The Key Elements of A Portrait of the Artist as a Young Man
James Joyce's A Portrait of the Artist as a Young Man provides an introspective exploration of an Irish Catholic upbringing. To provide the reader with a proper interpretation, Joyce permeates the story with vivid imagery and a variety of linguistic devices. This paper will provide an in-depth of analysis of the work by examining its key elements.
The central theme of A Portrait of the Artist as a Young Man is Stephen Dedalus' alienation and separation from his trinity of family, country and religion. Stephen's separation from his family is evident when he literally flees from his father by "walking rapidly lest his ...view middle of the document...
Further alienation is added when Stephen is unfairly punished by Father Dolan for accidentally breaking his glasses. An indirect reference to Stephen's difference with his Catholic beliefs is found in his admiration of the poet Byron, who his companions consider a "heretic." Also, Mr. Tate, the English master, criticizes Stephen for having "heresy in his essay." As an artist, Stephen views the world objectively and questions established church doctrines.
Several subsidiary themes exist to assist in explaining the character and maturation of Stephen Dedalus. Two of these themes are Stephen's weakness and the lack of a true father for him. When compared with regular children, Stephen's artistic aptness is contrasted with his physical ineptitude. When playing football, he describes himself as "small and weak amid [the others], and his eyes were weak and weary." Later while discussing politics among his family, he again feels "small and weak."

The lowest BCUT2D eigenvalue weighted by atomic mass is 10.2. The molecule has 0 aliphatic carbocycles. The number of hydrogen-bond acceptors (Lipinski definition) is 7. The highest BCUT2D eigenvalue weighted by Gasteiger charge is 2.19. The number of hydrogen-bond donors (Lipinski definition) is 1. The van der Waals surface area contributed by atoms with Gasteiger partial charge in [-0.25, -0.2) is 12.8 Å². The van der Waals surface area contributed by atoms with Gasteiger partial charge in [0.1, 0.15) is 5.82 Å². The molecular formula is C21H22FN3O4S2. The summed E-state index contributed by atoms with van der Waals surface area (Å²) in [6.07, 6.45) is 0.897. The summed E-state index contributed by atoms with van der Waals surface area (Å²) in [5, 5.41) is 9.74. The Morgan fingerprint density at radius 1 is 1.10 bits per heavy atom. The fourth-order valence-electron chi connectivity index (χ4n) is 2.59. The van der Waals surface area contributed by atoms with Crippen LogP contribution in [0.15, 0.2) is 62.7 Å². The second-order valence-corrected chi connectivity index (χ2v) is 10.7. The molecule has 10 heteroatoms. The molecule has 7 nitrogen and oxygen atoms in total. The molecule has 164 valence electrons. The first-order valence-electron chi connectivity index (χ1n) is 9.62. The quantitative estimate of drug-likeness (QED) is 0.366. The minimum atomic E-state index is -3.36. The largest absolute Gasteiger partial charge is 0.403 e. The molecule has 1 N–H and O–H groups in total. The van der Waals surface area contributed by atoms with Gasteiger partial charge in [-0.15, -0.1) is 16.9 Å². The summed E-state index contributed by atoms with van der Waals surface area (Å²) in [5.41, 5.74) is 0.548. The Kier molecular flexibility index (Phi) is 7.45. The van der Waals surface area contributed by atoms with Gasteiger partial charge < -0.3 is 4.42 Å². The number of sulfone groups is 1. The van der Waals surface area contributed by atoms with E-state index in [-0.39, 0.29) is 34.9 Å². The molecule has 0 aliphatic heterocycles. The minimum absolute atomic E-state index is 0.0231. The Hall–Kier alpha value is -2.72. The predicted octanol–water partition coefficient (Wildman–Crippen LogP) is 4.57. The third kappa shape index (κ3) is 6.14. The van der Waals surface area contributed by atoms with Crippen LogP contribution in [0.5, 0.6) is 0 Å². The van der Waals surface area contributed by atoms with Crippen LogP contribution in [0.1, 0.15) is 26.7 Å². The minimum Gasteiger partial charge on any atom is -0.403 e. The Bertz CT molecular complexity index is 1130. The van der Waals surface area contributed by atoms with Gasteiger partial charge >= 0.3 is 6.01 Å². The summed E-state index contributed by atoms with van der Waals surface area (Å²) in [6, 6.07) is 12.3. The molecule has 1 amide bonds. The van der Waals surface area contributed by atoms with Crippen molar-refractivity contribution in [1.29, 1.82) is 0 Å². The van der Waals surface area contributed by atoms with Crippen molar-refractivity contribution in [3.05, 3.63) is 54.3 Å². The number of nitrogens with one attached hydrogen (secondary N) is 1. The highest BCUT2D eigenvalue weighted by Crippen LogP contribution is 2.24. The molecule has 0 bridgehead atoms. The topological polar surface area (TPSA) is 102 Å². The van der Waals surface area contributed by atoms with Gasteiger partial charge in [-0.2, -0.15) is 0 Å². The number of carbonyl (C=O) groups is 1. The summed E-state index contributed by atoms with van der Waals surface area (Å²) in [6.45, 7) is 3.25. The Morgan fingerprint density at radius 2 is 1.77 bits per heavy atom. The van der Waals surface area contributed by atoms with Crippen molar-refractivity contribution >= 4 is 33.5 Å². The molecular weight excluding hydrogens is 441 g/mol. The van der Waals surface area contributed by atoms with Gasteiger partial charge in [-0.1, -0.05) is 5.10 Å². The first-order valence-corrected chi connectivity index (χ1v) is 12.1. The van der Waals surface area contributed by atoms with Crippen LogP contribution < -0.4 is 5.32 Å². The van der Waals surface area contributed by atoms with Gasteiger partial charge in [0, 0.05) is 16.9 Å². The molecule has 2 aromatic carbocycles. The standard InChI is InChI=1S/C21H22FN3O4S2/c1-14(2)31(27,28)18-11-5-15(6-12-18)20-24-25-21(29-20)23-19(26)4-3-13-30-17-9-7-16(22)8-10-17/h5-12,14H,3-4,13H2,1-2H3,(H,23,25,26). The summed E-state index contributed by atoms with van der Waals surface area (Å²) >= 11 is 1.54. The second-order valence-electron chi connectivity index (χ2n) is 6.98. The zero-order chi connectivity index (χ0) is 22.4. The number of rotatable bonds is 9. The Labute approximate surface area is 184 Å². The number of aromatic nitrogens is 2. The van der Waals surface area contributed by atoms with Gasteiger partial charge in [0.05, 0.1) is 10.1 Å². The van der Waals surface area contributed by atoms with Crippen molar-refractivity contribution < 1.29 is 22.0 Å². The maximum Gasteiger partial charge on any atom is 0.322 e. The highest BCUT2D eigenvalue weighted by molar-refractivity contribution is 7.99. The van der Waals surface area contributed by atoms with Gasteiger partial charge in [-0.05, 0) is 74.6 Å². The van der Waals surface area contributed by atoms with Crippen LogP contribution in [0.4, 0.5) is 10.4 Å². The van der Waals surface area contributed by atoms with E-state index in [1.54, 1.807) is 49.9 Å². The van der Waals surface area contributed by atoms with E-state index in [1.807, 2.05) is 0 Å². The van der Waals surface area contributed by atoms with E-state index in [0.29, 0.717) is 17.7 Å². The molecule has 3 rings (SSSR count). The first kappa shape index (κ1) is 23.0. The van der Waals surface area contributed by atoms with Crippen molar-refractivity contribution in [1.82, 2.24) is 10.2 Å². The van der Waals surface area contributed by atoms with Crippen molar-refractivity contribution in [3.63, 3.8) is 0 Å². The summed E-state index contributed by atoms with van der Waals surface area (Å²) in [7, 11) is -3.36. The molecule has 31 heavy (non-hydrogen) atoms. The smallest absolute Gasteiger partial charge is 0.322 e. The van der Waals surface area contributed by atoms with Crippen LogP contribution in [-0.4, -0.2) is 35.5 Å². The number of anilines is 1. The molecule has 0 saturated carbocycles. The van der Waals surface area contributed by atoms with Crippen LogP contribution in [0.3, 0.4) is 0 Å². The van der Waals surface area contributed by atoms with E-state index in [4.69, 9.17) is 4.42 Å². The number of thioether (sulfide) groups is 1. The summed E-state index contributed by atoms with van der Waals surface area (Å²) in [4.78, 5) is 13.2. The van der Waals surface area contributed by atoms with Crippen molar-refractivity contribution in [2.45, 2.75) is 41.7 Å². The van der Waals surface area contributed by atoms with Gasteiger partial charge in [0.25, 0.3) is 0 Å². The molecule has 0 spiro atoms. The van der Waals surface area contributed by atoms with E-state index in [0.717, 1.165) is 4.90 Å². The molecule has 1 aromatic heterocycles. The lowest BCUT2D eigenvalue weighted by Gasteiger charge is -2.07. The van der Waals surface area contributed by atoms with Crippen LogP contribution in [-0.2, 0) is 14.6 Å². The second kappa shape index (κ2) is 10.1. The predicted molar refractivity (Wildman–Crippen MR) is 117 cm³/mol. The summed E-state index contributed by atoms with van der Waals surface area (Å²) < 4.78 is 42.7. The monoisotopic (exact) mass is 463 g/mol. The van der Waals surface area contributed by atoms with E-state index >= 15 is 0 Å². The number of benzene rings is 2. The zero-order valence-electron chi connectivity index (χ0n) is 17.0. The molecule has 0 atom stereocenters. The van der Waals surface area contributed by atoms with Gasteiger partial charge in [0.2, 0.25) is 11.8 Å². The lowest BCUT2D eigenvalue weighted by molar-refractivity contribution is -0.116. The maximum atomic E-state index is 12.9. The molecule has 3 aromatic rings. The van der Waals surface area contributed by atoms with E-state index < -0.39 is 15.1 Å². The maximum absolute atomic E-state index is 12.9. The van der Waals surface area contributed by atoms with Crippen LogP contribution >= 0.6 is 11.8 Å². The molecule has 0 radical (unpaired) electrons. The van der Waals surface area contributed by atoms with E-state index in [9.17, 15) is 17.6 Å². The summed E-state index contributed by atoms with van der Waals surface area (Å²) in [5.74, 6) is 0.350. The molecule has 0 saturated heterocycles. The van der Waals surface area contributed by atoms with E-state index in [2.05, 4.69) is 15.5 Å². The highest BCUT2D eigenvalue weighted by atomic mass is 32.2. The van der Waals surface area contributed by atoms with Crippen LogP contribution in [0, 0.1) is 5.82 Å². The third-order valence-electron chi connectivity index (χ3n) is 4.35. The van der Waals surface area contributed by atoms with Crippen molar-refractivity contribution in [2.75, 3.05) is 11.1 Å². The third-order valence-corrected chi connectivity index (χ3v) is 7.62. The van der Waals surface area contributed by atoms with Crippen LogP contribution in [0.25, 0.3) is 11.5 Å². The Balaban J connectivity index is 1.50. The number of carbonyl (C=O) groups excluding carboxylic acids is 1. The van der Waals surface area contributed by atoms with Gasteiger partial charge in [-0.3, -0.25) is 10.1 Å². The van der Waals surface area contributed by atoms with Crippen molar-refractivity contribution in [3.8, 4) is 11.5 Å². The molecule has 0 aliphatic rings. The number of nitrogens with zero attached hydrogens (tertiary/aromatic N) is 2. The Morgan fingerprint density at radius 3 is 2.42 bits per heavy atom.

During Stephen's childhood he is consistently deficient of a stern and just fatherly figure. At home his father never gives him valuable advice, except for the prosaic warning never to tattle on friends. Stephen also feels betrayed when he overhears his father talking in jest about his 'triumph' over Father Dolan. Meanwhile, at his religious schools the priests fail to exert a comprehensive model for him to follow. Father Arnall and Father Dolan are both inefficient and inadequate. Stephen also views the clergymen as austere to the point of evil. Stephen is angered when Father Dolan calls him a "lazy little loafer!" for breaking his glasses. He feels that the priests had gone too far. Furthermore, he thinks that the graphic, fire and brimstone sermon given by Father Arnall is excessive. Even though it temporarily makes Stephen return to church doctrine. Stephen diminishes his fear and respect of the priests by realizing that they are humans, just like him.
Joyce cleverly follows a repetitive path for beginning and ending each of the five chapters. The endings of all the chapters result in a triumph for Stephen. The first chapter ends with Stephen's triumph over Father Dolan, who unjustly disciplined him. Afterwards, his classmates celebrate his victory by throwing their caps in the air and commending his actions. In chapter two, during his encounter with the prostitute, Stephen reveals that he has "suddenly become strong and fearless and sure of himself." Stirred by Father Arnall's powerful sermons, in chapter three, Stephen proudly vows to begin "Another life! A life of grace and virtue and happiness!" In the end of chapter 4, Stephen affirms to himself to follow the "name of [his] fabulous artificer." Then, he solemnly observes a beautiful girl looking out to the sea, and undergoes an epiphany, which makes his "body... aglow" and lets him experience "profound joy." At the end of the work, Stephen triumphantly is ready to leave Ireland for the mainland and the day before...